Last edited 29 Nov 2019

Ethics in construction

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Ethics is a branch of moral philosophy that involves the principles of guiding and recommending behaviours and conduct. Stemming from the Ancient Greek philosophers, ethics is based on the central questions of ‘what is the best way for people to live?’ and ‘what actions are right or wrong in particular circumstances?’ Trying to answer these questions involves considering issues such as good and evil, virtue and vice, and justice and crime.

In the construction industry, ethics has developed both at a professional and organisational level. Professionals such as lawyers, engineers and surveyors have ethical codes to uphold as befits their profession, as do organisations. Ethical behaviour is often measured by the degree of trustworthiness and integrity with which companies conduct business.

Some of the largest construction contractors in the world have faced multi-million fines for significant breaches of ethics and compliance on issues from bribery and collusion to modern slavery. A recent high-profile example was the case of contractors having blacklisted workers.

Ethics is a key facet of a company's corporate social responsibility (CSR) which it must endeavour to fulfill. The increasing emphasis on sustainability and environment in construction further requires companies to apply ethical standards to their activities.

Personal ethics tend to be a product of beliefs, values, personality and environment; while an organisation’s ethics must be instilled by its culture and leadership. Ethical failure in an organisation can often be the result of poor promotion of ethical practices by managers, as an individual’s ethics become subsumed among the wider non-observance of professional ethics.

In 2003, the Society for Construction Law considered the question of ethics in the construction industry. It published a report which highlighted that organisations should comply with the following ethical principles:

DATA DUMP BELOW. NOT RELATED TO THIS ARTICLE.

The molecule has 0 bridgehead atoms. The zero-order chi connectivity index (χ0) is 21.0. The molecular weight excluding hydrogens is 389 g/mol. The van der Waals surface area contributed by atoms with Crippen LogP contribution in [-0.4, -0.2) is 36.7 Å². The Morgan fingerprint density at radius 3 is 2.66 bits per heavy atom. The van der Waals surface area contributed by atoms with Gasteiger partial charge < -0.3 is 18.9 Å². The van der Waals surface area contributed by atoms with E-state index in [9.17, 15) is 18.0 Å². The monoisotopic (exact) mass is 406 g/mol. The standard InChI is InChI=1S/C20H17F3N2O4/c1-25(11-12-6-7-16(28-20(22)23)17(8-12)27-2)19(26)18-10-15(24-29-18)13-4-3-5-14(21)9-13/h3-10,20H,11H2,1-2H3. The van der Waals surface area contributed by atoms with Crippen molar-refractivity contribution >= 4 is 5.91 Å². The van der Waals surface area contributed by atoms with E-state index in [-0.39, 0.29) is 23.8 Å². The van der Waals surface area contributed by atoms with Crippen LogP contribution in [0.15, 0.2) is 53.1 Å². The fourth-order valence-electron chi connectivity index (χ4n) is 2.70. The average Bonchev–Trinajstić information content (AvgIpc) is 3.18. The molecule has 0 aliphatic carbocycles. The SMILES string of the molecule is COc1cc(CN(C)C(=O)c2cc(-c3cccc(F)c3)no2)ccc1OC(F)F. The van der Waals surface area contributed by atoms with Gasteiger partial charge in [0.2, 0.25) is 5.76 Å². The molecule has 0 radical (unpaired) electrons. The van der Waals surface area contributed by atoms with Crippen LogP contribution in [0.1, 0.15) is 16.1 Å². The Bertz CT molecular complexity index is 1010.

• Honesty: Acting honestly and avoiding conduct likely to result, directly or indirectly, in the deception of others.
  • Fairness: Not seeking to obtain a benefit which arises directly or indirectly from the unfair treatment of others.
  • Fair reward: Avoidance of acts likely to deprive another party of a fair reward for work.
  • Reliability: Only provide services and skills within areas of competence.
  • Integrity: Regard for the public interest.
  • Objectivity: Identify potential conflicts of interest and disclose this to the party who would be adversely affected by it.
  • Accountability: Provide appropriate information so effective action can be taken where necessary.

The intention was that these principles should be applicable to the work of all construction industry professionals. The Code identified unethical conduct as deliberate or reckless disregard for ethical principles that are recognised practice in that profession.

In December 2016, International Ethics Standards (IES) Coalition published the first set of ethics principles for professionals in land, property, construction, infrastructure and related professions. For more information see: International Ethics Standards Coalition.

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